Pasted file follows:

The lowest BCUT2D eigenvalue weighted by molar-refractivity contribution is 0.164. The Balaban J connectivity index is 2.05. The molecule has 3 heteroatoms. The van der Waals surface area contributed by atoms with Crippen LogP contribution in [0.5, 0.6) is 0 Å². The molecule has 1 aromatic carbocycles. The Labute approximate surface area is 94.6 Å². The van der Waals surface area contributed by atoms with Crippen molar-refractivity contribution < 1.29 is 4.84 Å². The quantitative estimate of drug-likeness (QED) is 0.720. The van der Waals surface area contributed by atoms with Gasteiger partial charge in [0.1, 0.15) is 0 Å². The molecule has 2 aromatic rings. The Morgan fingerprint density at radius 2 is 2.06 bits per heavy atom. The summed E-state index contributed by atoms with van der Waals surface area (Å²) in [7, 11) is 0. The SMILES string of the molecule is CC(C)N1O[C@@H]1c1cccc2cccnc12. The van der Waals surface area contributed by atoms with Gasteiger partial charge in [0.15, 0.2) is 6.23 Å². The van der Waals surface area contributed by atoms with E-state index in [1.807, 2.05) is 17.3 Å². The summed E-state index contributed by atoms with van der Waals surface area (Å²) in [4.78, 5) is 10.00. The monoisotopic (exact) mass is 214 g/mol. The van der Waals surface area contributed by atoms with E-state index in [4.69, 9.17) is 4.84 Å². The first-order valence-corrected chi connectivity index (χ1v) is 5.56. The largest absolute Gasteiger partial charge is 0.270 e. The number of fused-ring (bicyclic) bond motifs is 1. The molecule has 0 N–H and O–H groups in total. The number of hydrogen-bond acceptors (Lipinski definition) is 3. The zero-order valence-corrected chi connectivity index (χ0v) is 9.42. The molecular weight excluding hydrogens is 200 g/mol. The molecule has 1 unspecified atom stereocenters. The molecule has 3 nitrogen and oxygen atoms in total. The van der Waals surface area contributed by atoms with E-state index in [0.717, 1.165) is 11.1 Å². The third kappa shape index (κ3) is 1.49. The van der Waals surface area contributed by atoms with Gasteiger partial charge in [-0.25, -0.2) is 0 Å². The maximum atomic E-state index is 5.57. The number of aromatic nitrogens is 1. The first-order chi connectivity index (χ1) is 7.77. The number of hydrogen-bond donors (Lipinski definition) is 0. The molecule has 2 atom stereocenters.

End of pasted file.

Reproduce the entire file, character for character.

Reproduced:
The lowest BCUT2D eigenvalue weighted by molar-refractivity contribution is 0.164. The Balaban J connectivity index is 2.05. The molecule has 3 heteroatoms. The van der Waals surface area contributed by atoms with Crippen LogP contribution in [0.5, 0.6) is 0 Å². The molecule has 1 aromatic carbocycles. The Labute approximate surface area is 94.6 Å². The van der Waals surface area contributed by atoms with Crippen molar-refractivity contribution < 1.29 is 4.84 Å². The quantitative estimate of drug-likeness (QED) is 0.720. The van der Waals surface area contributed by atoms with Gasteiger partial charge in [0.1, 0.15) is 0 Å². The molecule has 2 aromatic rings. The Morgan fingerprint density at radius 2 is 2.06 bits per heavy atom. The summed E-state index contributed by atoms with van der Waals surface area (Å²) in [7, 11) is 0. The SMILES string of the molecule is CC(C)N1O[C@@H]1c1cccc2cccnc12. The van der Waals surface area contributed by atoms with Gasteiger partial charge in [0.15, 0.2) is 6.23 Å². The van der Waals surface area contributed by atoms with E-state index in [1.807, 2.05) is 17.3 Å². The summed E-state index contributed by atoms with van der Waals surface area (Å²) in [4.78, 5) is 10.00. The monoisotopic (exact) mass is 214 g/mol. The van der Waals surface area contributed by atoms with E-state index in [4.69, 9.17) is 4.84 Å². The first-order valence-corrected chi connectivity index (χ1v) is 5.56. The largest absolute Gasteiger partial charge is 0.270 e. The number of fused-ring (bicyclic) bond motifs is 1. The molecule has 0 N–H and O–H groups in total. The number of hydrogen-bond acceptors (Lipinski definition) is 3. The zero-order valence-corrected chi connectivity index (χ0v) is 9.42. The molecular weight excluding hydrogens is 200 g/mol. The molecule has 1 unspecified atom stereocenters. The molecule has 3 nitrogen and oxygen atoms in total. The van der Waals surface area contributed by atoms with E-state index in [0.717, 1.165) is 11.1 Å². The third kappa shape index (κ3) is 1.49. The van der Waals surface area contributed by atoms with Gasteiger partial charge in [-0.25, -0.2) is 0 Å². The maximum atomic E-state index is 5.57. The number of aromatic nitrogens is 1. The first-order chi connectivity index (χ1) is 7.77. The number of hydrogen-bond donors (Lipinski definition) is 0. The molecule has 2 atom stereocenters.